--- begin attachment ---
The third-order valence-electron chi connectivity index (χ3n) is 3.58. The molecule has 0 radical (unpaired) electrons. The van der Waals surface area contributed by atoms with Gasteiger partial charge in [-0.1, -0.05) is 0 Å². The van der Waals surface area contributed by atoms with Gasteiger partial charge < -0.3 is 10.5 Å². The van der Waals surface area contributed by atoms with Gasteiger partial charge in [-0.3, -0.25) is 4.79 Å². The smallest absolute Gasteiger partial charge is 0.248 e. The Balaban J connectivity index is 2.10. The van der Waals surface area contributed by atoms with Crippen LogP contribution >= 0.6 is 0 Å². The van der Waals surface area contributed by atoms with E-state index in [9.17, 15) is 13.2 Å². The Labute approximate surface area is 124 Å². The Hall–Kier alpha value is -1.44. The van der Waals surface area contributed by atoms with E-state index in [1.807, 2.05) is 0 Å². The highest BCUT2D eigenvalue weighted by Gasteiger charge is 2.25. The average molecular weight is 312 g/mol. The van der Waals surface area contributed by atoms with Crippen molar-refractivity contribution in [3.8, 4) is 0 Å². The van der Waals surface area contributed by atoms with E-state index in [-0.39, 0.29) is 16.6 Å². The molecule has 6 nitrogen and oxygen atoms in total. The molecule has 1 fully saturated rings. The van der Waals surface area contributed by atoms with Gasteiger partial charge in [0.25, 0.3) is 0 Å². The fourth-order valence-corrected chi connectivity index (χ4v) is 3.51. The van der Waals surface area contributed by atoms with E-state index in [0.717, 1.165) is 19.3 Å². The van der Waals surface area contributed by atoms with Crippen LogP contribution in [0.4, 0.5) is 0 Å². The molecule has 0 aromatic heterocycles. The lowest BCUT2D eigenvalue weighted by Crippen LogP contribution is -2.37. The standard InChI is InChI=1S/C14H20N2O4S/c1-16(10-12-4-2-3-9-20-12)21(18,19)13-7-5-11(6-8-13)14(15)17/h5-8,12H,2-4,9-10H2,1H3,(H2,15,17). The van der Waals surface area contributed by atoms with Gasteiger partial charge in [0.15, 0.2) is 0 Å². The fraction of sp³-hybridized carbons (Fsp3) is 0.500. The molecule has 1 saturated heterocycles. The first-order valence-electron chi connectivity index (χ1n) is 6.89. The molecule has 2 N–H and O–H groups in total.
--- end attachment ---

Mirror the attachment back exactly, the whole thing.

The third-order valence-electron chi connectivity index (χ3n) is 3.58. The molecule has 0 radical (unpaired) electrons. The van der Waals surface area contributed by atoms with Gasteiger partial charge in [-0.1, -0.05) is 0 Å². The van der Waals surface area contributed by atoms with Gasteiger partial charge < -0.3 is 10.5 Å². The van der Waals surface area contributed by atoms with Gasteiger partial charge in [-0.3, -0.25) is 4.79 Å². The smallest absolute Gasteiger partial charge is 0.248 e. The Balaban J connectivity index is 2.10. The van der Waals surface area contributed by atoms with Crippen LogP contribution >= 0.6 is 0 Å². The van der Waals surface area contributed by atoms with E-state index in [9.17, 15) is 13.2 Å². The Labute approximate surface area is 124 Å². The Hall–Kier alpha value is -1.44. The van der Waals surface area contributed by atoms with E-state index in [1.807, 2.05) is 0 Å². The highest BCUT2D eigenvalue weighted by Gasteiger charge is 2.25. The average molecular weight is 312 g/mol. The van der Waals surface area contributed by atoms with Crippen molar-refractivity contribution in [3.8, 4) is 0 Å². The van der Waals surface area contributed by atoms with E-state index in [-0.39, 0.29) is 16.6 Å². The molecule has 6 nitrogen and oxygen atoms in total. The molecule has 1 fully saturated rings. The van der Waals surface area contributed by atoms with Gasteiger partial charge in [0.25, 0.3) is 0 Å². The fourth-order valence-corrected chi connectivity index (χ4v) is 3.51. The van der Waals surface area contributed by atoms with E-state index in [0.717, 1.165) is 19.3 Å². The van der Waals surface area contributed by atoms with Crippen LogP contribution in [0.4, 0.5) is 0 Å². The molecule has 0 aromatic heterocycles. The lowest BCUT2D eigenvalue weighted by Crippen LogP contribution is -2.37. The standard InChI is InChI=1S/C14H20N2O4S/c1-16(10-12-4-2-3-9-20-12)21(18,19)13-7-5-11(6-8-13)14(15)17/h5-8,12H,2-4,9-10H2,1H3,(H2,15,17). The van der Waals surface area contributed by atoms with Gasteiger partial charge in [0.15, 0.2) is 0 Å². The fraction of sp³-hybridized carbons (Fsp3) is 0.500. The molecule has 1 saturated heterocycles. The first-order valence-electron chi connectivity index (χ1n) is 6.89. The molecule has 2 N–H and O–H groups in total.